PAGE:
There are a number of different factors that contribute to high blood sugar symptoms including:
- Poor diet
- Lack of regular exercise
- Certain health conditions
- Use of certain medications
What are the high blood sugar symptoms?
Having high blood sugar does not automatically mean you have diabetes. High blood sugar is only a symptom of diabetes. In fact, an individual experiencing hyperglycemia (high blood sugar) could have no symptoms at all. But, the most commonly-experienced high blood sugar symptoms include:
- Always being hungry
- Frequent urination and/or urination during the night
- Dry and itchy skin
- Daily fatigue or extreme tiredness
- Increased thirst
- Dry mouth
- Difficulty concentrating
- Excess abdominal fat/weight gain
- Recurrent infections
- Blurred vision
- Slow healing of cuts and wounds
- Nerve problems
- Stomach problems
Whether you are looking to lose weight, trying to reverse high blood sugar symptoms, or you are seeking an overall healthful eating plan, focusing on blood sugar is a good starting place to achieve your goals.
You’re Thirsty, and You Have to Go
Thirst and frequent urination are two classic signs caused by too much sugar in your blood. As your kidneys work harder to filter out the sugar, they also pull more fluids from your tissues, which is why you have to go to the bathroom more often than usual.
You’re Wiped Out
Fatigue is another signal that your blood sugar isn’t under control. When sugar is staying in your bloodstream instead of being diverted to your body’s cells, your muscles don’t get enough fuel to use for energy. You might feel only a little tired, or your fatigue might be so bad that you need a nap. Sometimes people with high blood sugar feel especially tired after eating a big meal.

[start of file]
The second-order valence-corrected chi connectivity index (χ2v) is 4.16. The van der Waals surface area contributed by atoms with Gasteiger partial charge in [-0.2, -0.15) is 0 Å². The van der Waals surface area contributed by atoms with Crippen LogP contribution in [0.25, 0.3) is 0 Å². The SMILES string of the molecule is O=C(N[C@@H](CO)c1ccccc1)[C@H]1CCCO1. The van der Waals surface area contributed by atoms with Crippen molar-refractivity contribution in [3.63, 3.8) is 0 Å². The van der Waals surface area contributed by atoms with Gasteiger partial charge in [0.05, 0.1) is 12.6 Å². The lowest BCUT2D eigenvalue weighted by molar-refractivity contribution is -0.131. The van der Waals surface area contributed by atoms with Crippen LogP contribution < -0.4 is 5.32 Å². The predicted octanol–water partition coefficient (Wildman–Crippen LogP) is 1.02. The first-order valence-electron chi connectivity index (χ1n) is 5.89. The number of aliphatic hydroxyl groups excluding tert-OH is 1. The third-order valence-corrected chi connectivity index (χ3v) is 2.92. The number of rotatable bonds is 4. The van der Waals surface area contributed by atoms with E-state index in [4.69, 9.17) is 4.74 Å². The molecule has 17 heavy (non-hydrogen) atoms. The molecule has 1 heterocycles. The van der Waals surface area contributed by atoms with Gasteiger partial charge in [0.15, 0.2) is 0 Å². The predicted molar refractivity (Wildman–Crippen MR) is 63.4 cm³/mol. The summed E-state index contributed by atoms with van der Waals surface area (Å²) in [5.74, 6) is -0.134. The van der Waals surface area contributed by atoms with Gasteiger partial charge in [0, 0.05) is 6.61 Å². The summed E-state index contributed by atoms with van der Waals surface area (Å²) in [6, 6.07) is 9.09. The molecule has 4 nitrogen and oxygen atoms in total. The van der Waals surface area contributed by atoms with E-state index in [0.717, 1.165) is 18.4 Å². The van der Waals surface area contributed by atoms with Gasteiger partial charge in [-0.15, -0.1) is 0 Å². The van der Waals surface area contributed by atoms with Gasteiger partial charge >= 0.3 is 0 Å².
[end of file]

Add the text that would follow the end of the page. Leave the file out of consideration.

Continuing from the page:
The Room Is Spinning
Feeling dizzy or shaky can be a sign of low blood sugar or hypoglycemia. Because your brain needs glucose to function, a drop in blood sugar can be dangerous — even life-threatening — if you don’t address it.
Your Hands and Feet Swell
If you have high blood pressure as well as high blood sugar, the two conditions can damage the kidneys’ ability to filter wastes and fluid over time. As water builds up in your body, your hands and feet may swell — a warning sign that you may have kidney disease. You can preserve the kidney function you have by taking by improving your blood sugar levels.
You Have Numbness or Tingling
Nerve damage can be another sign of chronically elevated blood sugars. It results in numbness or tingling in your hands and feet, or inability to feel pain or temperature changes. You may not realize you have been injured from a cut or that a wound is becoming infected. Or you may be oversensitive to pain. You might experience severe and constant pain from otherwise painless stimulation.
You Have Stomach Trouble
High blood sugar also damages the nerve that helps your stomach empty and move food smoothly through your digestive tract. When your stomach can’t empty quickly enough, you may deal with unpleasant abdominal problems like diarrhea, constipation, or incontinence.